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As the adrenaline subsided, River City Food Bank was faced with hundreds of tasks to restore its operation after the fire on October 21, 2010.

It’s taken many months to have the time to go back through notes and unwind the tangle of events and activities that

California leaves billions of unused federal food-stamp dollars on the table each year. Meanwhile, the state’s red-tape labyrinth lets millions go hungry. One day last month, Monica Turner received a notice in the mail that tested her usually upbeat personality. Out of work since October and supporting two children, she was about to be evicted.

The Wednesday farmers market at Cesar Chavez Plaza in Sacramento is a haven for those in search of fresh, locally grown goods – and, as of last month, a place to do good as well.

After a shaky permit process and objections from neighbors, the River City Food Bank, which was destroyed in an as-yet-to-be solved fire last October, will close escrow this week on a permanent home at 28th and R streets.

The agency, which distributes food to about 36,000 needy people each year, got permission from the city planning commission Thursday night to move from its temporary headquarters in midtown Sacramento into permanent space at R and 28th streets. Pending a 10-day appeal period, the food bank will begin renovations in advance of moving into the new building this summer, said director Eileen Thomas.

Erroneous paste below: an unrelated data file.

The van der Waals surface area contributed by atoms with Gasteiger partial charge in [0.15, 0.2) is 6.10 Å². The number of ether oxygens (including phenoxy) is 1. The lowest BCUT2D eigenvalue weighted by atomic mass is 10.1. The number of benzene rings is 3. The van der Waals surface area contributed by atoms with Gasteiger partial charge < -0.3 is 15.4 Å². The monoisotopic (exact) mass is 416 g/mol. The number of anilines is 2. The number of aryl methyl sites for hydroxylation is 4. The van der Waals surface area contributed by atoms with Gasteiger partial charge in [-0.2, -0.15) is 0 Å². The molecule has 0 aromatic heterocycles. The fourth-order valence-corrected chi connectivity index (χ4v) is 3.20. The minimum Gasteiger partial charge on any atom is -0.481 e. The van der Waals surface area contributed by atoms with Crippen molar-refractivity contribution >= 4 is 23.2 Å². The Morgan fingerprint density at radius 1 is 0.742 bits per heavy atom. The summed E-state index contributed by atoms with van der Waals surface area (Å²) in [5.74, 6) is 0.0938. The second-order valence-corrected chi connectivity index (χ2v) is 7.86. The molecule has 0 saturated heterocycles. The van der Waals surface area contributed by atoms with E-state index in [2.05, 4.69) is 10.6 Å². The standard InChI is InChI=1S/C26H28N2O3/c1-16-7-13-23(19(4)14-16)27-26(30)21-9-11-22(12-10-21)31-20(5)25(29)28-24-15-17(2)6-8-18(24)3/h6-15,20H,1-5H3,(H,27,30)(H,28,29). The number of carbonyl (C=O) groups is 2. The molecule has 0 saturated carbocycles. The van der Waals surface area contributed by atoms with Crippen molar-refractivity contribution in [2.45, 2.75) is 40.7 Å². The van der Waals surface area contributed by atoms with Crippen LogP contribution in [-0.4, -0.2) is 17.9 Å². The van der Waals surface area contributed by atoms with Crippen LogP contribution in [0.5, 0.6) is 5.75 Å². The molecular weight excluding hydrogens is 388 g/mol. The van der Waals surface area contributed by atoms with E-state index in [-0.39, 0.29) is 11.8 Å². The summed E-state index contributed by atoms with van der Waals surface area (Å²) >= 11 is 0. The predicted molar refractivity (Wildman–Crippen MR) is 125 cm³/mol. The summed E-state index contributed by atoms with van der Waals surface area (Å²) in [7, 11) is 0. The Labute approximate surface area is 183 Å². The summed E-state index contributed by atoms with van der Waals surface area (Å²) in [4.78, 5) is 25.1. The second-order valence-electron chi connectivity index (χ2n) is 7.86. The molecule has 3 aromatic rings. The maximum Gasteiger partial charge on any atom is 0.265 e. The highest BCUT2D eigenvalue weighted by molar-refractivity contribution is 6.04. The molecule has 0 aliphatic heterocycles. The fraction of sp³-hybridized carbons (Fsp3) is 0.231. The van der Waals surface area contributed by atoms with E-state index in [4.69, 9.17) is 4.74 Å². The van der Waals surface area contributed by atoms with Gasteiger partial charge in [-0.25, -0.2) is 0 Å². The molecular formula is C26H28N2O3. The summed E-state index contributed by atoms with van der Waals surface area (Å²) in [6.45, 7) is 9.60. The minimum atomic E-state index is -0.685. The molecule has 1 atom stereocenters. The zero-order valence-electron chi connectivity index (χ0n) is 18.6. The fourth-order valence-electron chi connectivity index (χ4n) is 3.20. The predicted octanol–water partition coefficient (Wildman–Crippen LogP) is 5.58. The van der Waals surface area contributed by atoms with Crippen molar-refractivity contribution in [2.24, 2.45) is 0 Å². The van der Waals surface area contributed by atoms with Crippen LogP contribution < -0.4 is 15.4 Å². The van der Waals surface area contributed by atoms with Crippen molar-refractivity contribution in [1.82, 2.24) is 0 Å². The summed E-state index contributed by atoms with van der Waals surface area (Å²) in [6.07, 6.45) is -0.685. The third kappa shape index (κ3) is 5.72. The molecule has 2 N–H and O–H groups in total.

In 2010, fire destroyed the River City Food Bank. See how Sutter Medical Center, Sacramento helped its community partner. Watch the video after the jump!

It was soup that warmed the stomach and soul. Hundreds of diners packed the Masonic Temple in downtown Sacramento today for the

Seriously, I love soup. It’s one of my favorite things to make because it requires minimal fuss and uses up all those pesky leftovers in my fridge. Lentil, barley and ham, three bean, leek and potato, egg drop—really, it’s all so easy that I never order soup when I go out to eat since I find few restaurants can make soup just the way I like it.

Then the bottom fell out of the economy, and along with it the construction industry. More and more construction workers lost their jobs, fewer and fewer burritos were consumed, and Rosenberg received fewer and fewer orders for the item. A year ago, her supplier, Windsor Foods, stopped making burritos. Last summer, with their van repossessed and unable to make a go of it on other food products such as pierogi, Rosenberg, a 58-year-old grandmother, faced a chilling new reality—food stamps.

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